San Diego, CA

San Diego was calm. Living downtown made most places easily accessible by foot or bicycle. The hills to the east and the beaches to the west were beautiful. I always wanted to be outside, even if it was raining.

Phoenix, AZ

Phoenix was hot and dirty. But it’s because of this that so many new ideas and programs related to sustainability are born there. Some intelligent minds are working vigorously on air pollution, water conservation, and cheaper, more energy efficient ways of cooling buildings. Still, developmental mistakes of the past are blaring. Car travel was a must, all the houses look the same and they sprawl into the beautiful desert only to be engulfed by more identical houses, there is no “downtown? (or one that you’d want to traverse by foot, much of the city smells bad . . . I never wanted to be outside, except if it was raining.

Minneapolis, MN

Minneapolis has been a pleasant experience. Bus travel is easy – I rarely use a car. I can walk to get groceries, to get pizza, to get sushi, or to a park. I can bike almost anywhere else I need to go. Downtown has culture and I don’t mind walking it (unless it’s extremely cold).

The built environment has allowed me to move quickly and relatively painlessly from built environment to built environment. I experience different places because of it. I have instant communication with people across the country (or across the world) because of it. A travel to a place because of it and I travel away from a place because of it. It can bring or push me toward nature. It can lure me to or force me from itself. Its influence on me is in its connections.

February 27, 2008

Cultural Consumption


In an imagined place, free from any program and whatever else might hold me back, I would be an Anthony Bourdain. I would travel around the world from country to country, culture to culture - eat their food, drink their booze, then write about how dank it is.

Eating is a sacred activity no matter where you go (on Earth or in history). By sharing this with them not only would I gain a certain amount of cultural knowledge and understanding, if I could write (this is imaginary) I would describe to others a wide variety of incredible food, incredible cultures, and incredible ideas. Hopefully I could influence people not to see differences in others that seem strange, but to see differences that seem delicious.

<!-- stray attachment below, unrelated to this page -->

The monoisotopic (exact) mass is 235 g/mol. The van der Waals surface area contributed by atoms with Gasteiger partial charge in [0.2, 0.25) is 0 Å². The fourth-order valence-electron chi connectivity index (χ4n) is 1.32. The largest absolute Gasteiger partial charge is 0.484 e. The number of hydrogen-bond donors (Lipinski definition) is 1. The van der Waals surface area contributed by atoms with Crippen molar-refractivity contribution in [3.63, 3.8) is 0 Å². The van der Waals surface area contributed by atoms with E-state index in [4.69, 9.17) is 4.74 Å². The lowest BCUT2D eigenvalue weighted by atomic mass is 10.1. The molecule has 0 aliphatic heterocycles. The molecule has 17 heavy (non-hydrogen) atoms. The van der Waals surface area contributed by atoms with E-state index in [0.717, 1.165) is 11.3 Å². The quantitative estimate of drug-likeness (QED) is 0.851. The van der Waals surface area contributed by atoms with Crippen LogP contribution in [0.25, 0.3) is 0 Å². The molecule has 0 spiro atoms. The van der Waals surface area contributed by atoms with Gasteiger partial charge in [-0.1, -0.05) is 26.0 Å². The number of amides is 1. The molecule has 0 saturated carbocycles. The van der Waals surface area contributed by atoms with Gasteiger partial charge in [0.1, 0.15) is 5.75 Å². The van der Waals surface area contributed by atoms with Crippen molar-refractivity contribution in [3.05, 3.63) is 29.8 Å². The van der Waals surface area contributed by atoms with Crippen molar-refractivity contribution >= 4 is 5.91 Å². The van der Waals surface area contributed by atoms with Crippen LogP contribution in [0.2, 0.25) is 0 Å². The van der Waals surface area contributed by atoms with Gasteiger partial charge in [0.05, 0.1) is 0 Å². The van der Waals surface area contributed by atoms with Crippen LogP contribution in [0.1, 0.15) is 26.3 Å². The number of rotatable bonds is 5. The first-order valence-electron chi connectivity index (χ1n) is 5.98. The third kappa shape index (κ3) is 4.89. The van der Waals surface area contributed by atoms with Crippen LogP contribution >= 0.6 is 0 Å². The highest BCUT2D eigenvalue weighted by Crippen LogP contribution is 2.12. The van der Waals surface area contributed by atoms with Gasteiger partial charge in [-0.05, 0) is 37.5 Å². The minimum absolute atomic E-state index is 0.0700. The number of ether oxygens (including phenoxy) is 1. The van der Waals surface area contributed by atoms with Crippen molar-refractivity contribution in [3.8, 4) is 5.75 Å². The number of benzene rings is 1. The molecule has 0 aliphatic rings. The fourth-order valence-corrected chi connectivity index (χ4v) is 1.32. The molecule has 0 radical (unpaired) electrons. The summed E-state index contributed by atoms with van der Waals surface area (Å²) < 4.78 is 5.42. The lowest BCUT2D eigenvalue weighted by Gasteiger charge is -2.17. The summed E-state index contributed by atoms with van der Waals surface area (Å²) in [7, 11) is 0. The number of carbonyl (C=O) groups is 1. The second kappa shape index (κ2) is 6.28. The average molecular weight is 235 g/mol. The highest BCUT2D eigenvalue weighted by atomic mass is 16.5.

A fascination with other cultures and a desire to learn from them would be a healthy shift for America. How do they keep their house cool . . . How do they transport themselves . . . How do they educate their children . . . How do they have fun . . . there’s a lot there to appreciate.

February 20, 2008

Sustainable Values


I’ll start with a painting by Magritte. A man looks at an egg and paints a bird. Anyone working on a problem or project, anyone in the design profession, should be able to look at something and imagine what it could be.

The project I chose is sustainability. There is no way to map how I arrived at and held on to the values that caused me to choose this project. Images, songs, and quotes constantly influence me in ways I can’t predict. So I’ll list a few . . . try to move in the direction of values related to sustainability . . . and try to explain how they affected me. I may be wrong but this kind of thing is very confusing anyway.

And so we had a prodigiously psychedelic experience, which was transcendental, intense, brilliant, insightful, profound, a passage beyond death where deceased family members, departed statesmen, deities, talking fish, animated weather fronts would carry on lively conversations with us and each other.
-Joe Frank

This is a quote from a radio piece called “Mountain Rain? done by Joe Frank. A confusing and fresh perception of the world. I think it is important from time to time to let yourself experience life like this . . . with complete wonder and awe.

I’ll quote pieces of the following songs and try to explain the various types of awe they represent.

The band Godspeed You! Black Emperor is mostly instrumental. Their affect on me has been significant largely because so much is left open to interpretation. Spliced within their music are monologues, rants, and even small songs. You’ll be confronted with anything from this folksy tune:

(from Godspeed You! Black Emperor - Lift Your Skinny Fists Like Antennas To Heaven - Antennas To Heaven):

what do we do with the baby
what do we do with the baby-o
wrap him up in a tablecloth
throw him up in the old hay loft
that's what you do with the baby
that's what you do with the baby-o
every time the baby grins
give my baby a bottle of gin
that's what you do with the baby